Think about this message when you think about your faith and your church.  God has said through His prophet Isaiah that His Word will achieve its end.  And Jesus said centuries later that we are blessed by God because we hear that Word.  Just like the teachers that inspired Barbara Henry, who then inspired Ruby Bridges, who then inspired students all across the nation, God’s Word is given life and purpose through us and how we live the Word.  This is why, as we recited earlier in the Mass, the Word of God is a living and abiding presence, and one that is now at work in us who believe.  The visionaries who started the Girls’ Latin School in Boston in 1877 as the first college preparatory high school for girls in the United States surrounded each of them with respect and a sense of worth because girls didn’t necessarily receive this when they wanted an arduous education in 1877.  The school’s founders could not have foreseen that their respect for women in Boston would translate through one of their students into respect for a black child in a New Orleans elementary school. 

This is what it means when we say that a message is a living and abiding presence and one at work in us.  It’s not just memorizing the words and re-telling the same stories.  It’s making the message our own.  It’s putting it into practice in how we live our lives.  It’s re-telling it in all of the different, unexpected and new situations in which we find ourselves.  The respect that was taught in Boston was taught under unexpected circumstance in New Orleans.  The circumstances were different and unforeseen, but the lesson changed so that it could stay the same.  When we understand the Word of God in this way, it is immensely empowering and also an incredible privilege.  God has entrusted us with the translation of His Word so that it can remain meaningful and effective.  To be true to the Word of God is not to lock it onto the page of a book and to say He spoke once and now all we can do is reminisce.  To believe in the Word of God as living and abiding is to hear His voice in our lives as we live in our world.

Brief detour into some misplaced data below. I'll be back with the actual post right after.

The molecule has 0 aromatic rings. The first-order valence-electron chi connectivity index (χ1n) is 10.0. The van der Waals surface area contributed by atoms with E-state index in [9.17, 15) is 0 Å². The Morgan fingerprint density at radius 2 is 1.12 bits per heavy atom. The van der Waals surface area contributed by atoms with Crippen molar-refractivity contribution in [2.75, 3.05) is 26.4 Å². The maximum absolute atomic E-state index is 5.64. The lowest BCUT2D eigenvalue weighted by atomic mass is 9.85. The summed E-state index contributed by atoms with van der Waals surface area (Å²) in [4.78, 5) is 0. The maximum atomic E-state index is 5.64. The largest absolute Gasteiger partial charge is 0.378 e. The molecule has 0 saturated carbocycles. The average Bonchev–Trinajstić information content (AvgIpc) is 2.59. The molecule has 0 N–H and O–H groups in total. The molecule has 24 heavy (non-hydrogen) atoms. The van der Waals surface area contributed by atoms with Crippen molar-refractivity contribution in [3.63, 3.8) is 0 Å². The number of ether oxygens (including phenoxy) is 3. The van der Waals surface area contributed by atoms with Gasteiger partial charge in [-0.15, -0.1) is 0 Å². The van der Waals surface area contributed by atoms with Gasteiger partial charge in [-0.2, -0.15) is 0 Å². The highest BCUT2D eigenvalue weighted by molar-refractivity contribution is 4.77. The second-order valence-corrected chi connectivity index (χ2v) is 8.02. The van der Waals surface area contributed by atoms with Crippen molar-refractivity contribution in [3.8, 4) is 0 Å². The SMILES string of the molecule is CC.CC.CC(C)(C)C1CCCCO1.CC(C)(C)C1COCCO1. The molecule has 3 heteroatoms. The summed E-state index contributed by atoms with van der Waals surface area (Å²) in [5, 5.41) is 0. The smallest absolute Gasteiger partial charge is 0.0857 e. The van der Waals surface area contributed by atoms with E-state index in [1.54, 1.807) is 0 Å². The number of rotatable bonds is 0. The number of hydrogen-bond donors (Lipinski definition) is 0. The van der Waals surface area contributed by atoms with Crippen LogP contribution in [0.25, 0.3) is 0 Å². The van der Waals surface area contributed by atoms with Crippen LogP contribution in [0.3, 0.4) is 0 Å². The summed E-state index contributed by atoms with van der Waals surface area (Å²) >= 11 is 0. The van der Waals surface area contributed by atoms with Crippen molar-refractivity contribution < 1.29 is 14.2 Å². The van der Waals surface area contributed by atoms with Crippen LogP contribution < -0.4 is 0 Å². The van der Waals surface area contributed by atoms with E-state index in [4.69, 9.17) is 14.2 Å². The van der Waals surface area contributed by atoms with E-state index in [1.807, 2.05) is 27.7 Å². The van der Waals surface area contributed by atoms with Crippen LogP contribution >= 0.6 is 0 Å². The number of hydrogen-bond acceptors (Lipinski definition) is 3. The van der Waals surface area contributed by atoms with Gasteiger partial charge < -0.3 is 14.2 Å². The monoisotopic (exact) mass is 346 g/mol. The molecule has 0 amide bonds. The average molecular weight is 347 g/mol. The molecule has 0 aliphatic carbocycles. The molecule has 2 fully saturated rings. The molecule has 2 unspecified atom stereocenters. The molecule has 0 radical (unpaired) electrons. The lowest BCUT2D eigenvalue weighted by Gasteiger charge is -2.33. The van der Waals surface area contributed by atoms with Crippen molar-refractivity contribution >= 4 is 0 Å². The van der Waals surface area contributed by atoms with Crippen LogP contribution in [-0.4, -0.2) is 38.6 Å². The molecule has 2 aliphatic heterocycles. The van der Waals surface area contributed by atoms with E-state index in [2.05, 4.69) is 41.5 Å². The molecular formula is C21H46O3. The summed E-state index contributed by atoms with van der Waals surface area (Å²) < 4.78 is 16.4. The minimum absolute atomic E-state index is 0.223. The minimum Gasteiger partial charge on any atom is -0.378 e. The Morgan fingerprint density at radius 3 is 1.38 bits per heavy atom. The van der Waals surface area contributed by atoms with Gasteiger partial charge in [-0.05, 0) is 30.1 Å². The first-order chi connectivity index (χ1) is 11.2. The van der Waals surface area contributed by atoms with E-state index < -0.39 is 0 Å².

Norman Rockwell painted the picture you see on your song sheet for Life Magazine.  We usually associate Norman Rockwell with the cover illustrations for the Saturday Evening Post, but Rockwell left that magazine the year prior to this painting.  He had grown increasingly frustrated with their limitations on anything controversial, such as racial prejudice.  Rockwell took the same themes of all that made America great that he used in his earlier paintings and translated them into the painting of that little girl bravely walking into her school.  The Federal Marshals were testimony to what is good about our government.  The little girl is as all-American as any child Rockwell ever painted.  The message in her stride is as proud as any patriotic poster he created.  Rockwell had to change publishers to stay true to his art because just keeping things as they were would have been a lie.  Change maintained his message. 

If we really believe in the living and abiding presence of God’s Word still working through us, then we have the responsibility and privilege of translating that Word for our world in all of our unexpected situations so that its ripples may be endless.  For this we pray in Jesus’ name.  Amen.  (+)

Fr. Randolph Calvo